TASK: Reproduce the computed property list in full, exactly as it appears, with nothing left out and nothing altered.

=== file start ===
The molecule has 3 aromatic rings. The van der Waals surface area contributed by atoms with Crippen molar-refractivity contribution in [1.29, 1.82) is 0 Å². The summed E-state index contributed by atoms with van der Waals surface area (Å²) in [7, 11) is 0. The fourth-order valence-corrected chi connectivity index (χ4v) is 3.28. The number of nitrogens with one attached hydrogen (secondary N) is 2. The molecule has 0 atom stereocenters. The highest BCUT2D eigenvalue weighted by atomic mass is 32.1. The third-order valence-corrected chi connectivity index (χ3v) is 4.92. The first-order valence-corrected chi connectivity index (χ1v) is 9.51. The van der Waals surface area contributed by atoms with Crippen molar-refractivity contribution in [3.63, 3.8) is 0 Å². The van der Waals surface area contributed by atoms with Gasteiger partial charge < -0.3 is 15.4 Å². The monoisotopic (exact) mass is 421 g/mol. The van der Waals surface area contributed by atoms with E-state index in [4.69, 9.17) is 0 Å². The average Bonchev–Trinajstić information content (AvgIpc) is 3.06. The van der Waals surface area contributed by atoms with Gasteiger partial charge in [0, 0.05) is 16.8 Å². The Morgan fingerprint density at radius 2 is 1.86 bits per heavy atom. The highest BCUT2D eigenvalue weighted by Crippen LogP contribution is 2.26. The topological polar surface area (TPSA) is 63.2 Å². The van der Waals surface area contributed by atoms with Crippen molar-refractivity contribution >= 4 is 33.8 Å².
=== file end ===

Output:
The molecule has 3 aromatic rings. The van der Waals surface area contributed by atoms with Crippen molar-refractivity contribution in [1.29, 1.82) is 0 Å². The summed E-state index contributed by atoms with van der Waals surface area (Å²) in [7, 11) is 0. The fourth-order valence-corrected chi connectivity index (χ4v) is 3.28. The number of nitrogens with one attached hydrogen (secondary N) is 2. The molecule has 0 atom stereocenters. The highest BCUT2D eigenvalue weighted by atomic mass is 32.1. The third-order valence-corrected chi connectivity index (χ3v) is 4.92. The first-order valence-corrected chi connectivity index (χ1v) is 9.51. The van der Waals surface area contributed by atoms with Crippen molar-refractivity contribution in [3.63, 3.8) is 0 Å². The van der Waals surface area contributed by atoms with Gasteiger partial charge < -0.3 is 15.4 Å². The monoisotopic (exact) mass is 421 g/mol. The van der Waals surface area contributed by atoms with E-state index in [4.69, 9.17) is 0 Å². The average Bonchev–Trinajstić information content (AvgIpc) is 3.06. The van der Waals surface area contributed by atoms with Gasteiger partial charge in [0, 0.05) is 16.8 Å². The Morgan fingerprint density at radius 2 is 1.86 bits per heavy atom. The highest BCUT2D eigenvalue weighted by Crippen LogP contribution is 2.26. The topological polar surface area (TPSA) is 63.2 Å². The van der Waals surface area contributed by atoms with Crippen molar-refractivity contribution >= 4 is 33.8 Å².